Posted by samzenpus on Monday November 22, @04:43AM
"FCC chairman Julius Genachowski says that net neutrality rules 'will happen,' promising the FCC 'will make sure that we get the rules right... to make sure that what we do maximizes innovation and investment across the ecosystem.' But the same week, FCC Commissioner Michael Copps announced that the public should not stand for deals 'that exchange Internet freedom for bloated profits,' mocking the tiered-data plans of the 'Verizon-Google gaggle' and accusing them of wanting 'gated communities for the affluent.' Speaking at a New Mexico hearing, the commissioner warned the audience against proposals that would 'vastly diminish' the Internet's importance, blasting 'special interests and gatekeepers and toll-booth collectors who will short-circuit what this great new technology can do for our country.' (The text of his speech is available as a PDF file at FCC.gov.) He concludes by acknowledging that 'you can't blame companies for seeking to protect their own interests. But you can blame policy-makers if we let them get away with it!'"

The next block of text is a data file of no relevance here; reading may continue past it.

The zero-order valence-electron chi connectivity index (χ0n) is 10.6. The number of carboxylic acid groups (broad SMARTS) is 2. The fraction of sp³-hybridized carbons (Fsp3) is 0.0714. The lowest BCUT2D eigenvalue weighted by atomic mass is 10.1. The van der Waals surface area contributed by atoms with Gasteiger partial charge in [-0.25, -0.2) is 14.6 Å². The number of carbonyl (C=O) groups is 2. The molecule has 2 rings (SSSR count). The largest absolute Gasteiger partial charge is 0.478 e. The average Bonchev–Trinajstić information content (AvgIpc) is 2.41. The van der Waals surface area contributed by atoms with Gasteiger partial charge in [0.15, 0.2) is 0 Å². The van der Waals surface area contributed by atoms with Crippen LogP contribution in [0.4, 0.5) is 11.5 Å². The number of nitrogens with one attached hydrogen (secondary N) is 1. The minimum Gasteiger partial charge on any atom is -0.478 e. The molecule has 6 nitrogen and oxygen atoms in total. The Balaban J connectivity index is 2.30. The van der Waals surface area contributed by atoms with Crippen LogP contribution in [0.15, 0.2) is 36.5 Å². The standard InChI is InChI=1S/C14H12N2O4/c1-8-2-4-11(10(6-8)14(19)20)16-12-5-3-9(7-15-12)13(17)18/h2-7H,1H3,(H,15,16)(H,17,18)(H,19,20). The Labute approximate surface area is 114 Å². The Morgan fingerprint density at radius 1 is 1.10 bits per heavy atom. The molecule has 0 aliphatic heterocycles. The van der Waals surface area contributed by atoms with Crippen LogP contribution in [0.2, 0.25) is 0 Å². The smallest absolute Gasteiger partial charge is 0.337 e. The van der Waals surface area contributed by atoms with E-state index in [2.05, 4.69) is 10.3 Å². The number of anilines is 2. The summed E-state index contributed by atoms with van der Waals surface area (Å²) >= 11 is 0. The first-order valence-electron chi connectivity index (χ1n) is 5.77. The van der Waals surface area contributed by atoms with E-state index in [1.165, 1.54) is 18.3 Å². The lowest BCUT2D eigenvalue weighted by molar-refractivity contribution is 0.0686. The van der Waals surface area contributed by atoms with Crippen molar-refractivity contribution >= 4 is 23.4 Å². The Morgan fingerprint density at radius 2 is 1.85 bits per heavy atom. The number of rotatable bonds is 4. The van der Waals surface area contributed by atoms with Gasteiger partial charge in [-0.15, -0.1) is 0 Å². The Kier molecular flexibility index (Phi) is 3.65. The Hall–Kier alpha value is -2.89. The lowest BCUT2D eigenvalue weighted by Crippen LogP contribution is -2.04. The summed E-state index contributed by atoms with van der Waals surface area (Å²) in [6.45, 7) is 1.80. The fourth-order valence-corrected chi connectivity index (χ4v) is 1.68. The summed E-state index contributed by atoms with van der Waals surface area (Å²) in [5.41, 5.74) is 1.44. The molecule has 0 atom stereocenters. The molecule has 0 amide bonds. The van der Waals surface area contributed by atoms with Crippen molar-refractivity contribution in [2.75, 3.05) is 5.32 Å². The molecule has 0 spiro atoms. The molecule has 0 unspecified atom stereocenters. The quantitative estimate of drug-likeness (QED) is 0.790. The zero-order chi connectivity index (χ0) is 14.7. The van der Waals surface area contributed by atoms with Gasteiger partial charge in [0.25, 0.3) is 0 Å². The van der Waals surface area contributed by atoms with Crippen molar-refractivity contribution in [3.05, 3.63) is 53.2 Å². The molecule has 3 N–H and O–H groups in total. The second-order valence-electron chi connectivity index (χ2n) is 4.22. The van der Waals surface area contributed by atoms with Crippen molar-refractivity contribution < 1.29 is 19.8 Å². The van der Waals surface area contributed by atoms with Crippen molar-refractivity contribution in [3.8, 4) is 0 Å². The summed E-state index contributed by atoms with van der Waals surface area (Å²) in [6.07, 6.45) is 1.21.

(Related) Perhaps this is evidence that consumers will pay more OR is it evidence that restrictions are so annoying we will pay to avoid them?
Smartphone users: I want my unlimited data
Have I been assuming skills my students don't have?
Sunday, November 21, 2010
Ten Steps to Better Web Research
Last fall I published Beyond Google which examines fifteen tools and strategies for getting students to look beyond the first two pages of Google search results. This morning I found through Kevin Jarrett a great presentation that complements my ebook. Teaching the Ten Steps to Better Web Research is a Slideshare presentation created by Mark Moran and Shannon Firth at Dulcinea Media. Dulcinea Media is the producer of Sweet Search a search engine for students. The presentation includes some statistics about students' search strategies (or lack thereof) that all educators should be aware of. It's those statistics that lead into the ten steps for teaching students how to search effectively and how to analyze the results of their searches.